On week days, everyone is in a rush. One would be glared at or shoved out of the path for obstruction. Absolutely, no jaywalking or feet-dragging along the side-walks, while office crowds are on the move. The elders are mostly seen out and about, after the office crowds have dispersed. These daily walks do compensate to some extent, whatever is lacking in physical exertions, especially if one is deprived of time.  

Sydney Opera House and Sydney Harbour Bridge
These two places are symbolic of Sydney – the favourite destinations of near-most every tourist.

During the recent trip, a sight totally unexpected was awaiting. Sydney transformed into the exuberant and vibrant City for which it is known for. People from all corners converged for various ongoing festivities.
The Opera House is beautiful from the exterior and interior. There are regular events that are pretty costly but well worth the experience – something that one would not forget.  The "South Pacific” 1950s movie adaptation that we attended, was beautifully staged by international artists, with excellent vocals, and choreography. Cameras were not allowed during shows. I sneaked a shot of the interior, when I attended a conference (above). 

The City Centre
Around the City Centre, one can browse the Art 
Galleries, mooch around the Hay Market and China Town,  and get the feel of the mood of Hong Kong and China, where everything is available.   

Tourists need not visit remote areas to catch a glimpse of the Australian wildlife as the wildlife park located on the city side of Darling Harbour, provides a good substitute.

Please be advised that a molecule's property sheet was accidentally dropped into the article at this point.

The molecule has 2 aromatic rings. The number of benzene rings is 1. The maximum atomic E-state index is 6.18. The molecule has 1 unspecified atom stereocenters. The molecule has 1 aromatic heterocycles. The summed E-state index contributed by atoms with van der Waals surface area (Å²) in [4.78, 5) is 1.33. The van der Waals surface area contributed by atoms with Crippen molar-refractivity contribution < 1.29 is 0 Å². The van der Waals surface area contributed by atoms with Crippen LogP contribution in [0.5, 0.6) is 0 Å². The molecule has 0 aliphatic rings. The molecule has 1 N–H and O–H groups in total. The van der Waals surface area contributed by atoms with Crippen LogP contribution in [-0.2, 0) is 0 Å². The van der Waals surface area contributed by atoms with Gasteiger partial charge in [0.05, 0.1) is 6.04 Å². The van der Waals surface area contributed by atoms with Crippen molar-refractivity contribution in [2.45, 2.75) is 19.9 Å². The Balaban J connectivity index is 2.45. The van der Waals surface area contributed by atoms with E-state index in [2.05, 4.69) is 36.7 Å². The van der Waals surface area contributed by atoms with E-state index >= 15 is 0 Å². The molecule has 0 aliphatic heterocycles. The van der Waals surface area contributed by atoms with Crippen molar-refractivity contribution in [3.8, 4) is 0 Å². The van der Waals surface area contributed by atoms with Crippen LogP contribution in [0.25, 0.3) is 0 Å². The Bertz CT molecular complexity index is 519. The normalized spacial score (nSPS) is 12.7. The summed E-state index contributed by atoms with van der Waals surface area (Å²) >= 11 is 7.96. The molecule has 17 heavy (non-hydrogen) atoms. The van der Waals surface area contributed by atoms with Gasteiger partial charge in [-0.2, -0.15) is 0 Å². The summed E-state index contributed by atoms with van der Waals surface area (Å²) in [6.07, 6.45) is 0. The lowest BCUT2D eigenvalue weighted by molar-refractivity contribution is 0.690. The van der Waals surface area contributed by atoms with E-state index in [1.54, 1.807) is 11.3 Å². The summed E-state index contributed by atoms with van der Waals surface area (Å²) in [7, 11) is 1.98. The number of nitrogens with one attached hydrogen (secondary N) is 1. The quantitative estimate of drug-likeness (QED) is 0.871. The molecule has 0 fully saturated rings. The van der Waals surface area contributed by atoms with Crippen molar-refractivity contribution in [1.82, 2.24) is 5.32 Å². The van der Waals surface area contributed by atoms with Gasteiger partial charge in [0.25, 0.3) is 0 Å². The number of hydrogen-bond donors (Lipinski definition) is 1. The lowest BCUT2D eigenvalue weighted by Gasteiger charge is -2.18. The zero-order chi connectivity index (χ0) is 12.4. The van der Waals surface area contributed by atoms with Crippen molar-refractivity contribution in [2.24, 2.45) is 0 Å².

There are varieties of food to choose from, ranging from fast food to gourmet dining. Prices are considerably reasonable, if one earns in Aussie dollar. People mostly don’t dine out often, except on weekends and special occasions.  I did not see any 24-hour eatery like those we have in Malaysia. Although this is less convenient, it's good to keep the mind off food, to sustain a healthy body and lifestyle!  

Asian food is available everywhere, so Asians won’t miss home food. I was surprised to find on the menu, roti canai, nasi biryani, rojak, etc. served at a café named “Mamak” in Chatswood.

Close to nature
There are many beautiful places within Sydney, and the surrounding suburbs, that are safe to spend leisure time. Here one can relish the scenic beauty of nature, alongside man-made habitat, and breathe-in the cool salty air. 

The Blue Mountains

The 75 km train ride to the Blue Mountains from Downtown Sydney, took us about 90 minutes. Along the way, we passed many interesting suburbs, landscaped jungles, and rugged terrains. 

During the journey, we also crossed a long stretch of never-ending bridge. For awhile, I saw nothing but water on both sides, and wondered, what if the water swelled up. My anxiety was put to rest, since this had never happened. The Blue Mountains is also accessible by road.

We finally arrived, and it began to drizzle. It was a sunny day when we left, and I was not properly attired. The sudden cold weather made me yearn for thick blankets.
Fortunately, the drizzles stopped after awhile.

Walking to the ‘3 sisters’ from the train station, was something that I would not attempt, although I was enticed to do so. The plan was aborted, and we took a bus instead. This was less time consuming.  

I've seen brochures of the ‘3 sisters’ but to be at the actual site, and viewed it at close range, was truly an amazing experience. 

Mountains and seas specifically, have unfailing, tremendous effects on me. I was lost in my own world. My whole being was in unison with the energy that surrounded me as I gazed in awe, at the majestic spectacle that stood before me.

The weeks of walking had me fully prepared for a little exploration along the winding pathways, to appreciate different views of the 3 sisters.